top of page

Wisdom and Leadership

by Andre van Heerden

“But in reading great literature I become a thousand men and yet remain myself.  Like the night sky in the Greek poem, I see with a myriad eyes, but it is still I who see.  Here, as in worship, in love, in moral action, and in knowing, I transcend myself; and am never more myself than when I do.”


- C. S. Lewis in An Experiment in Criticism

     A 2013 article in The Economist heralded “Inward Bound” leadership courses as “an idea whose time has come”.  Going beyond the relaxation and meditation techniques taught in “Mindfulness” coaching sessions, Inward Bound programs encourage business leaders to refresh their vision, insight, and perspectives by engaging in conversations about the great ideas of history, philosophy, and classic literature. 

     The only way to become a real thought leader is to ignore all this noise and listen to a few great thinkers. You will learn far more about leadership from reading Thucydides’s hymn to Pericles than you will from a thousand leadership experts. You will learn far more about doing business in China from reading Confucius than by listening to ‘culture consultants’.”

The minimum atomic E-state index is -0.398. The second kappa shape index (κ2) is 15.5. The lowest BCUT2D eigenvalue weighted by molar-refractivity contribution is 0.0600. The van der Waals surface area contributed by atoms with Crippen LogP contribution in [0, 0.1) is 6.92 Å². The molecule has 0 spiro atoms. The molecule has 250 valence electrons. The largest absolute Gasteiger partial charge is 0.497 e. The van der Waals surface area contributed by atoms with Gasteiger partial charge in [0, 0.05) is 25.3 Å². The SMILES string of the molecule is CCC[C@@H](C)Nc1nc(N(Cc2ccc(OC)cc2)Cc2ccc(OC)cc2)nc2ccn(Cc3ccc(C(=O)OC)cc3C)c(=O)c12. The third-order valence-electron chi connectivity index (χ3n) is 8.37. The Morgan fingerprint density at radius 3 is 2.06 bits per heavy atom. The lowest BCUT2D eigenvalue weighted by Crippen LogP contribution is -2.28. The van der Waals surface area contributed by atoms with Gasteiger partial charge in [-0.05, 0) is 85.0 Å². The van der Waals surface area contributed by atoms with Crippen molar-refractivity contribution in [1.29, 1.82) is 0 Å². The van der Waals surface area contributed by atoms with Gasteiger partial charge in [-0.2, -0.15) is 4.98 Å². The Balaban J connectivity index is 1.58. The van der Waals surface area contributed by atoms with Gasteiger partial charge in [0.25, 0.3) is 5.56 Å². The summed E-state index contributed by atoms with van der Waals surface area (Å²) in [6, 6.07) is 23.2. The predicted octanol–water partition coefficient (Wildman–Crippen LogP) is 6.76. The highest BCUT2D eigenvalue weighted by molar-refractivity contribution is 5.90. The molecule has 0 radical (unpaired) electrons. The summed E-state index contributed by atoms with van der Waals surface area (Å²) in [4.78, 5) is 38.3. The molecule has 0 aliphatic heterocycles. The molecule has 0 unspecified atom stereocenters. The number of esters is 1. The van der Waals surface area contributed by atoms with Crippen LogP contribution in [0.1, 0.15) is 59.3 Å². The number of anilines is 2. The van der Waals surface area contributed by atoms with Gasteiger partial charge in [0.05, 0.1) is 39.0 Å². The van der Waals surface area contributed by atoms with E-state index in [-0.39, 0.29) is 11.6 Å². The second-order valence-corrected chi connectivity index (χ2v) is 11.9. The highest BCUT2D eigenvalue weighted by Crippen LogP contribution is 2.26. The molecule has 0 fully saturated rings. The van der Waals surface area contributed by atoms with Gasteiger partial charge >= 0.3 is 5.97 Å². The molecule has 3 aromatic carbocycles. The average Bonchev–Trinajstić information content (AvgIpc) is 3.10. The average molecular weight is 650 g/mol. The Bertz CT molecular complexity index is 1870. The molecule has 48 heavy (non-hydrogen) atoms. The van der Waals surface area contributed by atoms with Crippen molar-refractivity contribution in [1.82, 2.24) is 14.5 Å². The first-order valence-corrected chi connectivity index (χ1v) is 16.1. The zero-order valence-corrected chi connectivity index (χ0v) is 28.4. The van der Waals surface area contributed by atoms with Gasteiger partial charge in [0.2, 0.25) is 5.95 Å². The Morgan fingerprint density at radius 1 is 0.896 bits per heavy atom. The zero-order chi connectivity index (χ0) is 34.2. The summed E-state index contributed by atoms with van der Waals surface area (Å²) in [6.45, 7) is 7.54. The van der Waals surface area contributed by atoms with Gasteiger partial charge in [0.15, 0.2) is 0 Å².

Having built my own leadership development program on this premise, and having written three books on the theme, I find this new development both exciting and encouraging.  The global leadership crisis will never be overcome by skills training, which merely asks: “what can you do?”  It will only be resolved by education, which asks: “what sort of person will you become?”

     Ancient wisdom saw that knowledge is of three kinds: knowing that (facts), knowing how (technique) and knowing what (judgment).  The first two are knowledge of means, while the last is knowledge of ends, involving the consideration of truth and purpose, and judgments about right and wrong.  Our age concentrates on the first two, and all but ignores the most important one — the ‘ends’ of good judgment.

     Knowing what to think, feel, or do in any given set of circumstances requires understanding of ourselves and our place in the world in relationship to others, and a commitment to doing what we believe to be right.  It enables us to answer questions such as “What should I do about this disruptive member of my team?” “What should I think of this blatant deceit on the part of my client?” and “What should my feelings be in relation to the heart attack suffered by my rival?”.  Leadership is more about people than it is about processes.

     It does serious harm in our workplaces, and our society at large, to have people in positions of responsibility who believe they can deal with others according to mechanical, formulaic sets of guidelines garnered from some training program or the latest management best-seller.  Training can only produce what it sets out to produce, namely functionaries who are there simply to ensure that the system operates smoothly.